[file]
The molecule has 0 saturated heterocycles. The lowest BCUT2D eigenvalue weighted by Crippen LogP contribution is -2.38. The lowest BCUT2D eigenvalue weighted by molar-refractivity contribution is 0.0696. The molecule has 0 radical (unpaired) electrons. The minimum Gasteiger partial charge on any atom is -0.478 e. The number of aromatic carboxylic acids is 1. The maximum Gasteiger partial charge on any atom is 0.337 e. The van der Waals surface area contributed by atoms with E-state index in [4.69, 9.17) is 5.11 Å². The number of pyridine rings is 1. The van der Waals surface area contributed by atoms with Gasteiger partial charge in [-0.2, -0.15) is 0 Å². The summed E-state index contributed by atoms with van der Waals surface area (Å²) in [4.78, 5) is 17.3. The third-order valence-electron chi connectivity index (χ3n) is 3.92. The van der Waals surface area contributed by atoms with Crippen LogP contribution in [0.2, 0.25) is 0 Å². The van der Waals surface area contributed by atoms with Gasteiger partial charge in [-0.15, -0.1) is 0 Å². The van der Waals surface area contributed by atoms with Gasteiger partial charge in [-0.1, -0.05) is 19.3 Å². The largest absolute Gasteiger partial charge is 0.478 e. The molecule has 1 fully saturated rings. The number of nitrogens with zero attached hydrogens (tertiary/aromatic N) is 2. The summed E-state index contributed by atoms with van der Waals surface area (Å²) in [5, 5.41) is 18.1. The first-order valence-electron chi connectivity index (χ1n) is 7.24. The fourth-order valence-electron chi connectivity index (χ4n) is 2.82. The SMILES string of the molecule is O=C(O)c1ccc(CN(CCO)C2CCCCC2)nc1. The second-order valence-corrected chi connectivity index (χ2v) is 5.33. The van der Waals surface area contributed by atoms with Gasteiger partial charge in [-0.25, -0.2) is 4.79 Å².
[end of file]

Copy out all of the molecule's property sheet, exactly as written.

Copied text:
The molecule has 0 saturated heterocycles. The lowest BCUT2D eigenvalue weighted by Crippen LogP contribution is -2.38. The lowest BCUT2D eigenvalue weighted by molar-refractivity contribution is 0.0696. The molecule has 0 radical (unpaired) electrons. The minimum Gasteiger partial charge on any atom is -0.478 e. The number of aromatic carboxylic acids is 1. The maximum Gasteiger partial charge on any atom is 0.337 e. The van der Waals surface area contributed by atoms with E-state index in [4.69, 9.17) is 5.11 Å². The number of pyridine rings is 1. The van der Waals surface area contributed by atoms with Gasteiger partial charge in [-0.2, -0.15) is 0 Å². The summed E-state index contributed by atoms with van der Waals surface area (Å²) in [4.78, 5) is 17.3. The third-order valence-electron chi connectivity index (χ3n) is 3.92. The van der Waals surface area contributed by atoms with Crippen LogP contribution in [0.2, 0.25) is 0 Å². The van der Waals surface area contributed by atoms with Gasteiger partial charge in [-0.15, -0.1) is 0 Å². The van der Waals surface area contributed by atoms with Gasteiger partial charge in [-0.1, -0.05) is 19.3 Å². The largest absolute Gasteiger partial charge is 0.478 e. The molecule has 1 fully saturated rings. The number of nitrogens with zero attached hydrogens (tertiary/aromatic N) is 2. The summed E-state index contributed by atoms with van der Waals surface area (Å²) in [5, 5.41) is 18.1. The first-order valence-electron chi connectivity index (χ1n) is 7.24. The fourth-order valence-electron chi connectivity index (χ4n) is 2.82. The SMILES string of the molecule is O=C(O)c1ccc(CN(CCO)C2CCCCC2)nc1. The second-order valence-corrected chi connectivity index (χ2v) is 5.33. The van der Waals surface area contributed by atoms with Gasteiger partial charge in [-0.25, -0.2) is 4.79 Å².